Funny. I always thought "The Pendergast Method" was a term used for the proper way to polish silver.
By Chris Lane
By Jeff Balke
By Aaron Reiss
By Angelica Leicht
By Dianna Wray
By Aaron Reiss
By Camilo Smith
By Craig Malisow
Check out our Texans 2012 Season Bingo Card/Drinking Game.
"I've said this many times and I think we can win any week right now and that's very encouraging. I love the way our players came in here today. It was different than it has been. It's almost like they would've loved to have gone right back to work tomorrow on next year. That's important because I feel like they think they belong now...I think they're excited about the future and excited about the team."
lines themselves), you can sense the confidence in Gary Kubiak's words.
We can win any week right now. Those are the words of a coach who has that twinkle in his eye, that cautious excitement that he is presiding over the foundation of the future envy of head coaches and general managers leaguewide. I think many Texan fans and league experts would agree with Kubiak's assessment were he using the words above to describe his team looking forward to 2012.
There's only one problem — that quote is from January 4, 2010. That was the day after the Texans wrapped up a 9-7 season in 2009 with a four-game winning streak and a victory over the New England Patriots.
And we all know what that cockeyed optimism coming off 2009 led to in 2010 — a horribly disappointing 6-10 record (including a 1-8 stretch after a 4-2 start), a "highlight" reel consisting of several near comebacks and numerous shots of the back of Kareem Jackson's jersey, and a defense that was so historically bad that its coordinator was spotted in a bar across the street from the team hotel in Denver in Week 16 at about two in the morning the night before the game. Witness!
Indeed, the Texans followed up their then-best 2009 season with the most disappointing season in franchise history. So when Gary Kubiak says things like the following the day after their new best season ended in 2011, with a 10-6 record and a playoff loss in Baltimore...
"I've never been around a group of guys who talk more positive about each other, about their teammates, how good a locker room we had, what type of football team we had, how they can't wait to go back and play with that group of guys."
...Why should we believe him this time?
In trying to predict the future for any entity — an athlete, a team, an actor, a musician, a share of stock — that just reached its new apex, the question you have to ask yourself is this:
Aberration or trend?
The graveyard is full of knee-jerk overreactions doused in delusions of grandeur for what wound up being a one-hit wonder. For every Star Wars fan who predicted Mark Hamill would be the breakout star after the first movie in the trilogy, there's a gloating Harrison Ford fan cackling in his face (possibly wearing a Chewbacca T-shirt, and definitely not in the presence of a woman).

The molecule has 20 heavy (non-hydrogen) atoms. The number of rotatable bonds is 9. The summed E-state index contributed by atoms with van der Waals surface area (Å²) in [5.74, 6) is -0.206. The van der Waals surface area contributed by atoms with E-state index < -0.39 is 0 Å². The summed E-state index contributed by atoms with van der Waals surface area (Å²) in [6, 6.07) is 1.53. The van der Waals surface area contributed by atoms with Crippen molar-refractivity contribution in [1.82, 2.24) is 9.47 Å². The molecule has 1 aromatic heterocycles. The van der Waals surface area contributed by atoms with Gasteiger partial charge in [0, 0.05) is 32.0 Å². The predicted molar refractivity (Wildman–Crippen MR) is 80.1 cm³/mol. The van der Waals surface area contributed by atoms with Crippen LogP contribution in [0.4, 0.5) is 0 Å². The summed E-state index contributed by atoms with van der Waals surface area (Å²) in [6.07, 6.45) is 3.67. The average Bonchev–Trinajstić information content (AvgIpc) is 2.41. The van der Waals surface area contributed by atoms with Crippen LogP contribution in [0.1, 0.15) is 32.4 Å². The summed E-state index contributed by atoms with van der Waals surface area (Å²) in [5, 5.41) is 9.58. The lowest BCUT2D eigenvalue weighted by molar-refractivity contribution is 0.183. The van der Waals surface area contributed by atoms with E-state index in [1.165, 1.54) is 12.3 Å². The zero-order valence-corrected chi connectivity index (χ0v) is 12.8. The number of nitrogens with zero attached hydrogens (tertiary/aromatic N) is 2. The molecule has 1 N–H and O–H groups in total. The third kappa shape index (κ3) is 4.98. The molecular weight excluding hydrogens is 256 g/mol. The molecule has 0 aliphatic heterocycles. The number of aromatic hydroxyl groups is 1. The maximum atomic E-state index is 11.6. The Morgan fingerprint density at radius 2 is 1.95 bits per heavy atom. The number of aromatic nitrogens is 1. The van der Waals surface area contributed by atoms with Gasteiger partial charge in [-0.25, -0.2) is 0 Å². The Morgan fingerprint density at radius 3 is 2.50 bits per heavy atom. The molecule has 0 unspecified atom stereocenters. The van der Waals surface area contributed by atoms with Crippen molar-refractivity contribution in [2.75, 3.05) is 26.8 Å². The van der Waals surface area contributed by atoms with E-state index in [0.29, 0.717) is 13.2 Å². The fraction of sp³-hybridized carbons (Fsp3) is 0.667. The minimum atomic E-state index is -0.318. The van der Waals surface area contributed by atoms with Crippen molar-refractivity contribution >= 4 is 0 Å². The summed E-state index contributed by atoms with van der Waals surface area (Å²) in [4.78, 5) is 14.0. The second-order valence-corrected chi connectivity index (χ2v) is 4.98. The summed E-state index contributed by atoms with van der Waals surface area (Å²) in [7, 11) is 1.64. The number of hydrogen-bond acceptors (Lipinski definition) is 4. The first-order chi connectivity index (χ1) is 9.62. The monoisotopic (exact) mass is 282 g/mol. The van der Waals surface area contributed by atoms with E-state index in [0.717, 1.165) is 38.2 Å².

From Notre Dame inking Charlie Weis to a disastrous ten-year extension seven games (and a 5-2 record) into his tenure as Fighting Irish head coach to Daryl Morey praying he got this Jeremy Lin thing right ($25 million over three years, or a million for each game Lin has started in the NBA), every evaluation or prediction made on a limited sample size boils down to that question:
Aberration or trend?
Depending on how you identify an "aberration candidate" in the NFL, the assessment process can be chilling if you're a fan of the Houston Texans. Consider this: Over the last eight seasons, 29 teams have gone from 7-9 or worse one season to 10-6 or better the following season. In other words, these teams have not just made a three-game improvement, they've also jumped figurative "tax brackets," from also-ran to likely playoff team.
In 26 of those instances, the team in question backslid to 9-7 or worse the season after its year of double-digit wins. That's 89.6 percent. In other words, for every team that turns rapid one season ascension into a trend, there are nine who turn out to be fool's gold.
Aberrations 26, Trends 3.
Heading into 2012, three teams qualify under this definition: the Lions, the 49ers and the Texans. If we believe the historical math I've outlined above to be an accurate predictor of the future, then we are closer to seeing all three of those teams regress than we are to seeing only two of them do so. And even assuming only two of these teams go backwards, it's only slightly less harrowing for Texans fans.
In short, this is some scary shit.
So the only question you undoubtedly should care about is "Why will the Houston Texans not be one of the carcasses littering Aberration Avenue?"
Well, here are a few reasons:
1. The transformation of the defense. Last season at this time, the hope was that the team would be able to parlay a ton of new defensive personnel and the addition of Wade Phillips as defensive coordinator into moderate improvement on defense, enough to win three or four more games. Well, the Texans got that and then some as their defense underwent the most rapid transformation in style and swagger since the slow-footed brawler Rocky Balboa went to Apollo Creed's gym in Compton for like two months and emerged as the Italian version of Sugar Ray Leonard in Rocky III. The Texans went from last in the league in defense in 2010 all the way up to third in 2011, and the defense was so good that the Texans were able to get by with a third-string quarterback (T.J. Yates) for the final six games of the season.